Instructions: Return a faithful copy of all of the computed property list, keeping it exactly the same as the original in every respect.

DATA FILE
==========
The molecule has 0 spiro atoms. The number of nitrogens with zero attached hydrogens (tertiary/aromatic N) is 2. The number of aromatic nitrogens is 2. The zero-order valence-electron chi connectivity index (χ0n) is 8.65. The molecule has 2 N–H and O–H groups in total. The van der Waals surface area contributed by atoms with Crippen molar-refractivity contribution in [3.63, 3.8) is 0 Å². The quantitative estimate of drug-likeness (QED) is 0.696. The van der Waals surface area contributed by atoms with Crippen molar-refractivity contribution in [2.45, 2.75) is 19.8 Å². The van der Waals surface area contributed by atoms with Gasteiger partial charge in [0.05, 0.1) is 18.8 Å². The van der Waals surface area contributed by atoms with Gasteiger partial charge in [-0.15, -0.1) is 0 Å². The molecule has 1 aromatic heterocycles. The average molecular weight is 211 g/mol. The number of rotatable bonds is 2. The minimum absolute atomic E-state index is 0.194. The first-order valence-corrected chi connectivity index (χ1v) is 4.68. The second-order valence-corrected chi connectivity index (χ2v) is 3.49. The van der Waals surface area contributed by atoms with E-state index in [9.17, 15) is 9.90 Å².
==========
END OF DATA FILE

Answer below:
The molecule has 0 spiro atoms. The number of nitrogens with zero attached hydrogens (tertiary/aromatic N) is 2. The number of aromatic nitrogens is 2. The zero-order valence-electron chi connectivity index (χ0n) is 8.65. The molecule has 2 N–H and O–H groups in total. The van der Waals surface area contributed by atoms with Crippen molar-refractivity contribution in [3.63, 3.8) is 0 Å². The quantitative estimate of drug-likeness (QED) is 0.696. The van der Waals surface area contributed by atoms with Crippen molar-refractivity contribution in [2.45, 2.75) is 19.8 Å². The van der Waals surface area contributed by atoms with Gasteiger partial charge in [0.05, 0.1) is 18.8 Å². The van der Waals surface area contributed by atoms with Gasteiger partial charge in [-0.15, -0.1) is 0 Å². The molecule has 1 aromatic heterocycles. The average molecular weight is 211 g/mol. The number of rotatable bonds is 2. The minimum absolute atomic E-state index is 0.194. The first-order valence-corrected chi connectivity index (χ1v) is 4.68. The second-order valence-corrected chi connectivity index (χ2v) is 3.49. The van der Waals surface area contributed by atoms with E-state index in [9.17, 15) is 9.90 Å².